Program Budgeting and Marginal Analysis (PBMA) is a framework designed to guide resource allocation decisions in a manner that is explicit, rigorous and transparent. PBMA has been around for over 30 years and has been applied to many fields, including application in over 150 health care organizations worldwide. Typically, PBMA is used where resource allocation decisions are based on a multitude of factors or objectives, and over time the approach has become much more user-friendly and a better fit with the realities that decision makers face.

Marginal Analysis Simplified

Marginal analysis refers to the overall approach to funding decisions embedded in the process. Marginal analysis looks at incremental changes, addition or subtraction. This approach can be contrasted with a ‘program evaluation’ where entire programs or services are assessed. Marginal analysis is quite pragmatic as funding decisions are often about volume levels and not about entire programs or services. It should be noted that ‘marginal analysis’ does not refer to an analysis of small changes but refers to incremental changes. In the extreme, an incremental change could be an entire program or site, but often it will be a part of a program or site. The incremental changes to be considered come from the organization itself, that is, from the staff managing and delivering the services. The best way to understand what these possible changes could be is to view them as the response that would be provided by managers and staff to the question: what action would you take if your budget was increased (investment changes) or decreased (disinvestment changes) by a given percentage or amount? It should be noted that while the process is fundamentally about shifting resources to best meet the organizational objectives within a certain budget, it can also apply only to investments or only to disinvestments, if desired.

Measuring Impact Against Strategic Objectives

Once proposals for change are developed, their potential impact on the ability of the organization or the decision-making unit to meet its objectives is assessed. The impact of any possible change (disinvestment or investment) is measured against a set of criteria developed specifically for this process. These criteria link directly with the strategic priorities and objectives of the organization or of the given decision-making unit. The assessment is done on the same basis across all areas of the organization involved in the process. Assessments of possible changes in any one area are therefore comparable to assessments of changes in other areas, that is, proposals from across the organization can be ranked in two lists: one for investments and one for disinvestments.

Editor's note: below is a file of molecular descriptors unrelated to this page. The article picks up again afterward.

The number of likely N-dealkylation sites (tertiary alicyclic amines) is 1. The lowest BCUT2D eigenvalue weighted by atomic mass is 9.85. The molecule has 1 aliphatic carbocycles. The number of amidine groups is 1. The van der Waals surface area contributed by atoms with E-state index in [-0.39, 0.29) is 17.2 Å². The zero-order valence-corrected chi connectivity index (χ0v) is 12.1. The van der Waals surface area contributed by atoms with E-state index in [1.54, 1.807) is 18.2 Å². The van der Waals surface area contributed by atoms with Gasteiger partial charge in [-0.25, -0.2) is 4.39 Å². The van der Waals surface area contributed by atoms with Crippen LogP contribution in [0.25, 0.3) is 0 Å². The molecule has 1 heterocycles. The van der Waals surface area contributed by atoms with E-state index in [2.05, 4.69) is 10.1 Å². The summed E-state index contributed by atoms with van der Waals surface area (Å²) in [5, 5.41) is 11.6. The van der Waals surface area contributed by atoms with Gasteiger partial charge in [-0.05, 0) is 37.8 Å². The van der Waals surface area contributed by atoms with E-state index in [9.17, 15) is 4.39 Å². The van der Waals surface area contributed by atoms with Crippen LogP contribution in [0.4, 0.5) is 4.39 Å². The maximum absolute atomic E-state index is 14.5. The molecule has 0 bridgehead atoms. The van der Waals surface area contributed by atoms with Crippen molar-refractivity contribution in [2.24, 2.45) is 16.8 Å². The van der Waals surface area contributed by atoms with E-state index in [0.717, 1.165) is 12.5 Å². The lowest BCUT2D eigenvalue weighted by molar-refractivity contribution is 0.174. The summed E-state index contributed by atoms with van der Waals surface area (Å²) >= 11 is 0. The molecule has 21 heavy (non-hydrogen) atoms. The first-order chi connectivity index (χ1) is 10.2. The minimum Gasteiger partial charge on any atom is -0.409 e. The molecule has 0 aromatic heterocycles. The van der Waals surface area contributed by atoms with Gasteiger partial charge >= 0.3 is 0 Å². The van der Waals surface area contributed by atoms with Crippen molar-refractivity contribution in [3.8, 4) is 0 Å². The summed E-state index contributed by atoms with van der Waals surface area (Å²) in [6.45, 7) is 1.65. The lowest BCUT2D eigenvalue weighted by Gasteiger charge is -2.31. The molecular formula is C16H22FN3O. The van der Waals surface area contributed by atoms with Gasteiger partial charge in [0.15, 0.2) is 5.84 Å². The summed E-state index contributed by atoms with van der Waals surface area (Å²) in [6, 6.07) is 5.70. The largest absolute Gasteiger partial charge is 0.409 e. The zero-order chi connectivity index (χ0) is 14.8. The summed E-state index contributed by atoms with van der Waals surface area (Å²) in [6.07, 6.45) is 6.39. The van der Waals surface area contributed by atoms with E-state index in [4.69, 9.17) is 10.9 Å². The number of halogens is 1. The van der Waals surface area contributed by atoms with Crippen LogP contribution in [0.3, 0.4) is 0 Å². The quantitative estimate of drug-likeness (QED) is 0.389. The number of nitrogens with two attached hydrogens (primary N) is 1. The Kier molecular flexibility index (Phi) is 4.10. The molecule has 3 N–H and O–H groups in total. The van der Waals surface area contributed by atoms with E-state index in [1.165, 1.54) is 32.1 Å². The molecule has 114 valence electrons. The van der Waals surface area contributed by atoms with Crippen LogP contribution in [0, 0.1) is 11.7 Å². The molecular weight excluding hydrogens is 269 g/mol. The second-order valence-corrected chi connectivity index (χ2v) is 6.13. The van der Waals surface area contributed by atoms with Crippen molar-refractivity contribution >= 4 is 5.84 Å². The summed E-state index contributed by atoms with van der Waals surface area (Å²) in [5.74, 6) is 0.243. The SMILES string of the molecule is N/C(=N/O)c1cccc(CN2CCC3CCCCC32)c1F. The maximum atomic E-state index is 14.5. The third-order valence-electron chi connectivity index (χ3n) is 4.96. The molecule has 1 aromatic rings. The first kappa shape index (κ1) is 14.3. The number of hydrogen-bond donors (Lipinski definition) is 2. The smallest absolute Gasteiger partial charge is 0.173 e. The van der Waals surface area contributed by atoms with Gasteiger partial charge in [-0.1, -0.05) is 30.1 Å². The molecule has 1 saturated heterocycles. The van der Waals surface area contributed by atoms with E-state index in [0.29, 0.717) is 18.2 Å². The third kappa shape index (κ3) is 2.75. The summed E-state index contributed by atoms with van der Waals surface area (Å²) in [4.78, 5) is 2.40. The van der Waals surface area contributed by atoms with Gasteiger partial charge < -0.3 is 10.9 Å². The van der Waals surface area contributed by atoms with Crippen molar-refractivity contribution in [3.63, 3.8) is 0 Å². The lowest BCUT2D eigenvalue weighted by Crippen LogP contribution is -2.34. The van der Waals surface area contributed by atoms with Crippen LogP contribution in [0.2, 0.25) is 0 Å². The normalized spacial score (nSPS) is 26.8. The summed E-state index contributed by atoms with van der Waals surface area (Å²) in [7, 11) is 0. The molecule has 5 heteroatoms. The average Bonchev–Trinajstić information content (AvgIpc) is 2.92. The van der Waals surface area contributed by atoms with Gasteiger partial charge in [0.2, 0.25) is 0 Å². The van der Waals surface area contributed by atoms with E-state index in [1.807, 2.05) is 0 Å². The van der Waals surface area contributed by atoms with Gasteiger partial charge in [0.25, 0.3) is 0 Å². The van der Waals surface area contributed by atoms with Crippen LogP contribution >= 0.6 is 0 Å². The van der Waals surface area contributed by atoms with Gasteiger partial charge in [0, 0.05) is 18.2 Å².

Ability to Compare Across Services and Programs

Thinking about the margin does not only apply to the development of proposals for changes but also to the comparison of ranked investment and disinvestment proposals. With marginal analysis, a decision maker assesses the benefit lost associated with a disinvestment, to the benefit gained associated with an investment. Such comparisons lead to recommendations on re-allocation of funding. In this context, the highest benefit gain estimate is an estimate of opportunity cost, or an estimate of what is foregone by allocating resources as they are. In addition to the fundamental economic principles of opportunity cost and the margin, the best implementations of PBMA also incorporate key ethical conditions to ensure that the process is administered in a fair and transparent manner.

For more background reading and references, click here.